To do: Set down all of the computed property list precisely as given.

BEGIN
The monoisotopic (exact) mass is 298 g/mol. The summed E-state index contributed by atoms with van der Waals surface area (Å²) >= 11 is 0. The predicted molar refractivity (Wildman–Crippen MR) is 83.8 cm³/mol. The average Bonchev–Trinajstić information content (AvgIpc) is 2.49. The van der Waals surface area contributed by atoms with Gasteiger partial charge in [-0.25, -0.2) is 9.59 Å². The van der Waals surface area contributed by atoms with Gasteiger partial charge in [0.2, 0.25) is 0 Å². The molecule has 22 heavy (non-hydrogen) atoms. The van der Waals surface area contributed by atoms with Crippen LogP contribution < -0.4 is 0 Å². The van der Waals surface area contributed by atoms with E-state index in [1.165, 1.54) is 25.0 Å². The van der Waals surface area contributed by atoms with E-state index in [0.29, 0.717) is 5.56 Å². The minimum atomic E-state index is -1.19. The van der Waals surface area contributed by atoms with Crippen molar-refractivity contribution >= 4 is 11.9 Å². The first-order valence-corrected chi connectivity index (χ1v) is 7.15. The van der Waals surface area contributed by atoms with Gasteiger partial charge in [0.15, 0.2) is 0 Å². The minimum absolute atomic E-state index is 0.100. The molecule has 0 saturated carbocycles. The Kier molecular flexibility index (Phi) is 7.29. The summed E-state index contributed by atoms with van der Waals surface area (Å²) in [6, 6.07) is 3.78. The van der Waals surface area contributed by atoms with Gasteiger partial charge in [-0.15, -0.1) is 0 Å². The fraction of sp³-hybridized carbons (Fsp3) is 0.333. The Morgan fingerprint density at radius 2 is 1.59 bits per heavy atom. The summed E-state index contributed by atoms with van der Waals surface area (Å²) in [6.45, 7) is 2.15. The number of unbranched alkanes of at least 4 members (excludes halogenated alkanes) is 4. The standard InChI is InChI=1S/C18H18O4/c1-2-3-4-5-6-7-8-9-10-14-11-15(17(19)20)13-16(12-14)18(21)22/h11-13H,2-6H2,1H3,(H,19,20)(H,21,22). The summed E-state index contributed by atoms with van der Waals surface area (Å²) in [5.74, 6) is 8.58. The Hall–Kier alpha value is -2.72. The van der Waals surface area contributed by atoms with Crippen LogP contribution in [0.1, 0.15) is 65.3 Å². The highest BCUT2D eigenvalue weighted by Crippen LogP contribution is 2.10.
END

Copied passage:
The monoisotopic (exact) mass is 298 g/mol. The summed E-state index contributed by atoms with van der Waals surface area (Å²) >= 11 is 0. The predicted molar refractivity (Wildman–Crippen MR) is 83.8 cm³/mol. The average Bonchev–Trinajstić information content (AvgIpc) is 2.49. The van der Waals surface area contributed by atoms with Gasteiger partial charge in [-0.25, -0.2) is 9.59 Å². The van der Waals surface area contributed by atoms with Gasteiger partial charge in [0.2, 0.25) is 0 Å². The molecule has 22 heavy (non-hydrogen) atoms. The van der Waals surface area contributed by atoms with Crippen LogP contribution < -0.4 is 0 Å². The van der Waals surface area contributed by atoms with E-state index in [1.165, 1.54) is 25.0 Å². The van der Waals surface area contributed by atoms with E-state index in [0.29, 0.717) is 5.56 Å². The minimum atomic E-state index is -1.19. The van der Waals surface area contributed by atoms with Crippen molar-refractivity contribution >= 4 is 11.9 Å². The first-order valence-corrected chi connectivity index (χ1v) is 7.15. The van der Waals surface area contributed by atoms with Gasteiger partial charge in [0.15, 0.2) is 0 Å². The minimum absolute atomic E-state index is 0.100. The molecule has 0 saturated carbocycles. The Kier molecular flexibility index (Phi) is 7.29. The summed E-state index contributed by atoms with van der Waals surface area (Å²) in [6, 6.07) is 3.78. The van der Waals surface area contributed by atoms with Gasteiger partial charge in [-0.15, -0.1) is 0 Å². The fraction of sp³-hybridized carbons (Fsp3) is 0.333. The Morgan fingerprint density at radius 2 is 1.59 bits per heavy atom. The summed E-state index contributed by atoms with van der Waals surface area (Å²) in [6.45, 7) is 2.15. The number of unbranched alkanes of at least 4 members (excludes halogenated alkanes) is 4. The standard InChI is InChI=1S/C18H18O4/c1-2-3-4-5-6-7-8-9-10-14-11-15(17(19)20)13-16(12-14)18(21)22/h11-13H,2-6H2,1H3,(H,19,20)(H,21,22). The summed E-state index contributed by atoms with van der Waals surface area (Å²) in [5.74, 6) is 8.58. The Hall–Kier alpha value is -2.72. The van der Waals surface area contributed by atoms with Crippen LogP contribution in [0.1, 0.15) is 65.3 Å². The highest BCUT2D eigenvalue weighted by Crippen LogP contribution is 2.10.